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Footnotes since the Wilderness
On this day in 1666, on the island of Manhattan, one Frederick Phillipse, a noted merchant found a way to corner the market. Of course it was 126 years before the New York Stock Exchange would be founded, but markets are markets.
At the time many of the early Dutch settlers and the new English immigrants made a handy living trading goods. There was no foreign exchange markets at the time, so Fred, "the would be furrier", realized that there was a limited supply of wampum - the polished clam shell fragments and shiny beads that Indian traders valued. So he bought up a large supply of wampum and buried it in the backyard. The effect was instantaneous and Fred's wampum was suddenly worth a fortune.
Now, in case you fell asleep in sixth grade during Sister Anesthesia's course on "Modern Money Mechanics", let's review. By burying a lot of wampum, Phillipse had artificially and substantially decreased the money supply. (Yes, Virginia that is called deflation.) Thus, there were more goods (skins) around than money, so prices dropped. Old Fred could then sneak into the yard at night and unbury a little money buying lots of goods and slowly re-flating the economy. (Wow! No FOMC and no Congressional critics.)
Unfortunately, someone noticed that Fred had an uncanny ability to come up with fresh wampum whenever needed. Instead of applauding his good fortune his neighbors arrested him and put him in prison claiming they were saving him from the irate Native Americans.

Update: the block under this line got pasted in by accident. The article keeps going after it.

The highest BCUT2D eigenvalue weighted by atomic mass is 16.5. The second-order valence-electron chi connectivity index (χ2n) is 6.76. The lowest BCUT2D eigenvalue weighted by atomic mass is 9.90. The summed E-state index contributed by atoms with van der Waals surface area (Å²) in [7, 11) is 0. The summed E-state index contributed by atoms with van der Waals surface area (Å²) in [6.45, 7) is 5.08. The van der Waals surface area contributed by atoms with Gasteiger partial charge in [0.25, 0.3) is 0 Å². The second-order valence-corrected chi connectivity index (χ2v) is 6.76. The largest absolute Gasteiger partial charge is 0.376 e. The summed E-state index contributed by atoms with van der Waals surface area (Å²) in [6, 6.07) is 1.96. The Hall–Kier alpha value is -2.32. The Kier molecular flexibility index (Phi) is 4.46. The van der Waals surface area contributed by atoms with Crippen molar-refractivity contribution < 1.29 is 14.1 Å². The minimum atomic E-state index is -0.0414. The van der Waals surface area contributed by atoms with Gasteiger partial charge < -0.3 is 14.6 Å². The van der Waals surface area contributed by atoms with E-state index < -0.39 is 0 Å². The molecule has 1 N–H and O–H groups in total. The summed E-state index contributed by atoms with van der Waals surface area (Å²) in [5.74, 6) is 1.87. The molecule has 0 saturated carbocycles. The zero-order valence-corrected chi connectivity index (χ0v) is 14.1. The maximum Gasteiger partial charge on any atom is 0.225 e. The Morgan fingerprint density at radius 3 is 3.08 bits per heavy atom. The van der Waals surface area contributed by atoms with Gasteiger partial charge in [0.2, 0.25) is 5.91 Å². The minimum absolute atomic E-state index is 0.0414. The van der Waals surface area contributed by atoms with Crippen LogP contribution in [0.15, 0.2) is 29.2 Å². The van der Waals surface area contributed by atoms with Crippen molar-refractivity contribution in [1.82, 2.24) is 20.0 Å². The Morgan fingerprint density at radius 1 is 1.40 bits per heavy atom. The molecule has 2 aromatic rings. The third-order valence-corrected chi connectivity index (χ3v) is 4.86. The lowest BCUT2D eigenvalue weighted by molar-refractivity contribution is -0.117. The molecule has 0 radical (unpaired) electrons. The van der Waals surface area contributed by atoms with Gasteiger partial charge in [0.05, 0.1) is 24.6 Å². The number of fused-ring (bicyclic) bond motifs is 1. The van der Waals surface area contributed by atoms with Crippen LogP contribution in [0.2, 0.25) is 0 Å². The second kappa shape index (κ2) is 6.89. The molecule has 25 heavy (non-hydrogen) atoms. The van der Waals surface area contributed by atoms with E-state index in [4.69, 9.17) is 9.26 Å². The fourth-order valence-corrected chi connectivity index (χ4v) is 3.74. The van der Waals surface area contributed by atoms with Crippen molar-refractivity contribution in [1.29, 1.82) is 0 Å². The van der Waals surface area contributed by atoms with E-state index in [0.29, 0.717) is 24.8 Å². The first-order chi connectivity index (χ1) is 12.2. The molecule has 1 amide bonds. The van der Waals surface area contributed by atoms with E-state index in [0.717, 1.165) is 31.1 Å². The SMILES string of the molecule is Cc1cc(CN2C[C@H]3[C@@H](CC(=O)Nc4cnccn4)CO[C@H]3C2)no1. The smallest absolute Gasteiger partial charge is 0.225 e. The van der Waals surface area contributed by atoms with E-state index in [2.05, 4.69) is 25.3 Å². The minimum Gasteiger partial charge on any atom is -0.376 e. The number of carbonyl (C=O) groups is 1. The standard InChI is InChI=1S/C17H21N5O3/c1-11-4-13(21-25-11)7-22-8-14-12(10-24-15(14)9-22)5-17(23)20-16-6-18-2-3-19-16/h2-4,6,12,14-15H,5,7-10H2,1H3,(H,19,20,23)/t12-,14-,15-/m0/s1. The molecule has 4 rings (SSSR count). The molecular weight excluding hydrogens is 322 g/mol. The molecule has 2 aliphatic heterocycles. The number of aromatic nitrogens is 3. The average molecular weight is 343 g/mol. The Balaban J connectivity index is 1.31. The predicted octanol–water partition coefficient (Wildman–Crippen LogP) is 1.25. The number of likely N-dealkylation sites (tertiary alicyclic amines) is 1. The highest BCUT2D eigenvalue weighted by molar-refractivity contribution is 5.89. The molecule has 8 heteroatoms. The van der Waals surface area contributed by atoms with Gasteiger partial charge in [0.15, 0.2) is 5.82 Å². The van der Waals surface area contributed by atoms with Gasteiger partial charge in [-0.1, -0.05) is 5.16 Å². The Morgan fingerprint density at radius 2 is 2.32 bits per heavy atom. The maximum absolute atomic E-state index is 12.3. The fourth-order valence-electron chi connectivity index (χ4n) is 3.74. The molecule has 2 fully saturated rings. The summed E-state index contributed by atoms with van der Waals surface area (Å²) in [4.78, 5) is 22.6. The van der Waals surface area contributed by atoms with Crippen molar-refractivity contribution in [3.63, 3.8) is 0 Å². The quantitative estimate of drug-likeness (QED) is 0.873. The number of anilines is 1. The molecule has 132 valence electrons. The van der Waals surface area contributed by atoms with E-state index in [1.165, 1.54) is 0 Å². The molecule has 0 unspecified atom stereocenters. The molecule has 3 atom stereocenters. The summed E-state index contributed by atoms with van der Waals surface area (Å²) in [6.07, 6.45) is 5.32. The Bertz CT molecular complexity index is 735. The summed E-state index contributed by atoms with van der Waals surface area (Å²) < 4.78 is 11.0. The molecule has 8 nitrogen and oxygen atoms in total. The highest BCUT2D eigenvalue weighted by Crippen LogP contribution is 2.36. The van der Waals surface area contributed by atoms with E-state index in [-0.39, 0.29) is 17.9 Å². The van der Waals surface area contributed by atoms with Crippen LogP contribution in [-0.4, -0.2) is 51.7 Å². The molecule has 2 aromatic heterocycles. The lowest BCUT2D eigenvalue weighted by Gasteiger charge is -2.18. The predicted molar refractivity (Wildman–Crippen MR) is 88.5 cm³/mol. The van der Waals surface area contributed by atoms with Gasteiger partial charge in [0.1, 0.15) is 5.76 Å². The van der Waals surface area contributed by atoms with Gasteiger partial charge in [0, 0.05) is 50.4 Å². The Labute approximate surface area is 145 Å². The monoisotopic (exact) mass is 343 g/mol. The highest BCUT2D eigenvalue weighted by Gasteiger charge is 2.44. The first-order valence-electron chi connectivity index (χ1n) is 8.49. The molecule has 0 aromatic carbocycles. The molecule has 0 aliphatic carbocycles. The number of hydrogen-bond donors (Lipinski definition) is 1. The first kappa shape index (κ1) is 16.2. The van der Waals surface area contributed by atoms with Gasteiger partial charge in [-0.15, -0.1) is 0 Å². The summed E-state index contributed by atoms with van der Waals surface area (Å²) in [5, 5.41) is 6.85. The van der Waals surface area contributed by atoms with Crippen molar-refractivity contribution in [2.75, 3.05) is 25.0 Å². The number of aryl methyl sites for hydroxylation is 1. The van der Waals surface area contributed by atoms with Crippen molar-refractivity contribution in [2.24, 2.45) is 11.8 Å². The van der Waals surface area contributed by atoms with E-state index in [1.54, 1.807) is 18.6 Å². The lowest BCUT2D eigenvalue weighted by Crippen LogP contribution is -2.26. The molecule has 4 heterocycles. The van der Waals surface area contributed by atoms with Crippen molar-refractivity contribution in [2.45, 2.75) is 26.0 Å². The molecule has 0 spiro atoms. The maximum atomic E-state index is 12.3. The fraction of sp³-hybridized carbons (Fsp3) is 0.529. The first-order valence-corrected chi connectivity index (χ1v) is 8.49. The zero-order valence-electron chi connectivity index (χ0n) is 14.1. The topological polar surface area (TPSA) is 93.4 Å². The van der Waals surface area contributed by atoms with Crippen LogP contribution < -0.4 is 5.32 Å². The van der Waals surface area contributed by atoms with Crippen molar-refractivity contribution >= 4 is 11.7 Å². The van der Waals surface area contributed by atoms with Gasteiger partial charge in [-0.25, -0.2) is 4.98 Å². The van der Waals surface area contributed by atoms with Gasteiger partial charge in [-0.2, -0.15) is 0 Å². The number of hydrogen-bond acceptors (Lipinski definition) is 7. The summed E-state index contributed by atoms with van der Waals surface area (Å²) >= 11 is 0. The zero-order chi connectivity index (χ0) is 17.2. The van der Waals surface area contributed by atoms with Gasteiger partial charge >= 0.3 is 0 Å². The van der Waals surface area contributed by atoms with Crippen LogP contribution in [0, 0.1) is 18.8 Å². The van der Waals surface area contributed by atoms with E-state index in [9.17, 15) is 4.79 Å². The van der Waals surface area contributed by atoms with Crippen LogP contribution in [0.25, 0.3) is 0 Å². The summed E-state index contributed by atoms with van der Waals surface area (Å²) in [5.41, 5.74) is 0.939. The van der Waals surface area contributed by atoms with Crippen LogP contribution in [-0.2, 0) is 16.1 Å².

To celebrate take Ben Bernanke out for a nip at "The Clam and Bead." Have a barrel of laughs but don't try to hide anything.
Many thanks to Mr. Cashin and UBS Financial Services who graciously allow his historical musings to be republished on this site. To enjoy more of Art's posts simply click on "Cashin's Comments" in the label section on the sidebar.
Editor's note: Posting to this site will continue to be sporadic and unpredictable while the editor deals with some personal issues. Please continue to stop by and perhaps enjoy some of the older posts while we wait for a more predictable posting interval to emerge. We appreciate your interest and hope you enjoy our efforts. Many thanks to Art Cashin for taking up the slack in the meantime.